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How to fix Ubuntu not detecting Windows 10 partition during install

Many Ubuntu Linux users choose to dual-boot the Linux-based operating system with Microsoft Windows 10, either by selecting it during the installation when setting up Ubuntu or after the fact, by loading it up with Grub.

Most of the time, Ubuntu can detect and set up Microsoft Windows 10 automatically, with no fuss at all. However, in some rare cases, the Ubuntu Linux operating system can’t find Windows 10 and cause problems for those trying to set up a dual-boot.

If you’re trying to set up Ubuntu Linux and Windows 10 on the same system, and you can’t figure out why Ubuntu won’t detect it, we can help. Here’s to how to fix Ubuntu not detecting Windows 10!

Fix Ubuntu not detecting Windows 10 during installation

The Ubuntu installation tool scans for alternative operating systems during the installation. Usually, a separate hard drive running Windows 10, or a Windows 10 partition is automatically detected with Os-Prober, a sophisticated operating system scanning tool. If Windows 10 isn’t recognized, it likely means that Windows 10 wasn’t shut down correctly and needs some quick maintenance before the Ubuntu installer will be able to see it.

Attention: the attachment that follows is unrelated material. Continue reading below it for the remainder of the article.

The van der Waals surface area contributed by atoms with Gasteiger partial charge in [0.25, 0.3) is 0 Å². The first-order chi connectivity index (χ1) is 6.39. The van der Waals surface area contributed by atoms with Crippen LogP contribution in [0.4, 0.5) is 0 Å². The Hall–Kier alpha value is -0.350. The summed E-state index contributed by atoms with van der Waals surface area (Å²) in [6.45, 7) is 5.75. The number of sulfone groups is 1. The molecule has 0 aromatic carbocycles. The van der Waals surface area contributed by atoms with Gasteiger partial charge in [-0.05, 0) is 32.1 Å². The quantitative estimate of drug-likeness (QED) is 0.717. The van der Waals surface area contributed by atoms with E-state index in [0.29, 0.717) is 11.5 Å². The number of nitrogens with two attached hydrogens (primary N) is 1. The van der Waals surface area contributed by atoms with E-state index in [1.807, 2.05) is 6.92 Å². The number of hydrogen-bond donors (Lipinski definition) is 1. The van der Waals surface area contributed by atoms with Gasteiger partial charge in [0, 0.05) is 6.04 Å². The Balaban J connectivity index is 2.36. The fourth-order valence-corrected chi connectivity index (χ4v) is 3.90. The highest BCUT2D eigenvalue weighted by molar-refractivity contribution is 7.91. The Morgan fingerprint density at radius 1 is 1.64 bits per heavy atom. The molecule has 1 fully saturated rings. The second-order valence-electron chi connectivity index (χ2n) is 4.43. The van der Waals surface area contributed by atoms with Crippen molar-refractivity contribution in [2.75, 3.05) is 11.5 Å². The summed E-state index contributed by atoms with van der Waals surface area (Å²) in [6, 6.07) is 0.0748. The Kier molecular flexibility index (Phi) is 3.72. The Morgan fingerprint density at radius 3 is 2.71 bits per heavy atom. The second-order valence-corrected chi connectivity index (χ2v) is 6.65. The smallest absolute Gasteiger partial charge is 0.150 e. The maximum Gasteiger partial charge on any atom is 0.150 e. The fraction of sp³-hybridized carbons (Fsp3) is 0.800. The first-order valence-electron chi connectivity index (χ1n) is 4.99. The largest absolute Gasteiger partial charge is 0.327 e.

Close the Ubuntu Linux installation tool and reboot into your Windows 10 PC. From there, follow the step-by-step instructions to clean your Windows 10 installation.

Step 1: Upon logging into Windows 10, make your way to the “My Computer” section and locate the main “C:\” hard drive.

Step 2: Right-click on the “C:\” hard drive with the mouse, locate the “Properties”  option and select it to open up the C:\ drive’s settings area.

Step 3: In the settings area, find “Tools” and select the “Check” button under “Error checking.”

Step 4: Selecting “Check” will tell Windows 10 to automatically scan the C:\ drive for errors, and fix them if they’re present.